She says high profile film projects such as the ‘One Love’ movie that was shot in Jamaica and is scheduled to be launched in Europe in April, as well as a United States television show which was filmed in Port Antonio, which employed a lot of local people and put a lot of money into the parish.”
Mrs. Francis reveals that the total foreign direct investment (FDI) that came into Jamaica in 2004 was approximately $700 million. She says the figure may even be higher, as the sum is not inclusive of the numbers generated from domestic investments.
Through the tourism industry, she says the country saw at least $150 million spent in the last year. Meanwhile the bauxite alumina industry accounted for $250 million in 2004. Meanwhile, In terms of job creation, she highlights the information technology (IT) sector as a primary generator of employment, with an estimated 3,000 jobs being created.
She notes however, that the IT sector is a “high employment, low capital investment” undertaking, so the money pumped into the Jamaican economy in terms of “the investment side would have been much smaller.” Speaking of untapped industries, the JAMPRO President cited agro-business and entertainment as promising, viable sectors viable for local investors.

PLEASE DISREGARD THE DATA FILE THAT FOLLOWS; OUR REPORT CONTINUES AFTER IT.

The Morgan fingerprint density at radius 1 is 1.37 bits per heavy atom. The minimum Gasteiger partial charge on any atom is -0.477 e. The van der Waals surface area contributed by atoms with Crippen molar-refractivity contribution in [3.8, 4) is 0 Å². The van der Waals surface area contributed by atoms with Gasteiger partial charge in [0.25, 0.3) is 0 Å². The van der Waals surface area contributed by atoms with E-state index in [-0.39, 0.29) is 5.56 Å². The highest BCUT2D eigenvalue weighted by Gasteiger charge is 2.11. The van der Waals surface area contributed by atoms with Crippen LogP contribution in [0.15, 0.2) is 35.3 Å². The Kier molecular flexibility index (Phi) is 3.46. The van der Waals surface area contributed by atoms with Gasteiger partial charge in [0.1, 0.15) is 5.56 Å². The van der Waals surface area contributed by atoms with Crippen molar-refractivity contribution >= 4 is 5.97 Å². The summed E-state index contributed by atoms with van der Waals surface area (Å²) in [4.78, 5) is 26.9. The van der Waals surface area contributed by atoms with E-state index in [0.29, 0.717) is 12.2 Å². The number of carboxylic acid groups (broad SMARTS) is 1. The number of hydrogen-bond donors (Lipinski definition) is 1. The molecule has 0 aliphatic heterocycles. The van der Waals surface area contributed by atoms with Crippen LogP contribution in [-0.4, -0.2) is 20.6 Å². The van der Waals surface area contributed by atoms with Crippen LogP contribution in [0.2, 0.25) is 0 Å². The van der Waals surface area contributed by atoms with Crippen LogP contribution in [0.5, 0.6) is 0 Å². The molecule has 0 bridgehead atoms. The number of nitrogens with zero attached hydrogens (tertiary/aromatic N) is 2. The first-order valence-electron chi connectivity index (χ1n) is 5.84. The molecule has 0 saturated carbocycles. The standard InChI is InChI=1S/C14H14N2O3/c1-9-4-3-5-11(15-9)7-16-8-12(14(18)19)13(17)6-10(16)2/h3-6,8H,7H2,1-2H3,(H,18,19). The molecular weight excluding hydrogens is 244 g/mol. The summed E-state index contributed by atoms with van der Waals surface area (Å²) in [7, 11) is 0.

In relation to agro-business, she stresses that since the tourism sector in Jamaica was presently going through an expansion phase, opportunities were likely to become available for investors interested in the provision of fresh fruits and vegetables, as well as processed juices, and packaged vegetables.
She says as hoteliers aim to better manage their inventories, “I think the way we present our food and the link between the farm gate and the hotel gate, there needs to be processing that takes care of ensuring that just even packaging, that it is refrigerated, the standards are good and the quality is consistent.”
Citing the example of callaloo now being sold in supermarkets cut and packaged, Mrs. Francis explains that the tourism sector appreciates, “this kind of sophisticated packaging”. Vegetables or fruits that are prepared at various processing stages, she suggests, are presented viable options for hoteliers “because it cuts down on their time and effort in having to prepare before it even gets to them.” In terms of entertainment, she says as Jamaica is now receiving more European visitors who have diverse tastes with respect to entertainment choices given their liking for festivals and unique attractions. “It’s not simply music we are talking about, it’s entertainment,” she emphasises, “what are people going to do other than being on the beach and so we have to begin to think about it.”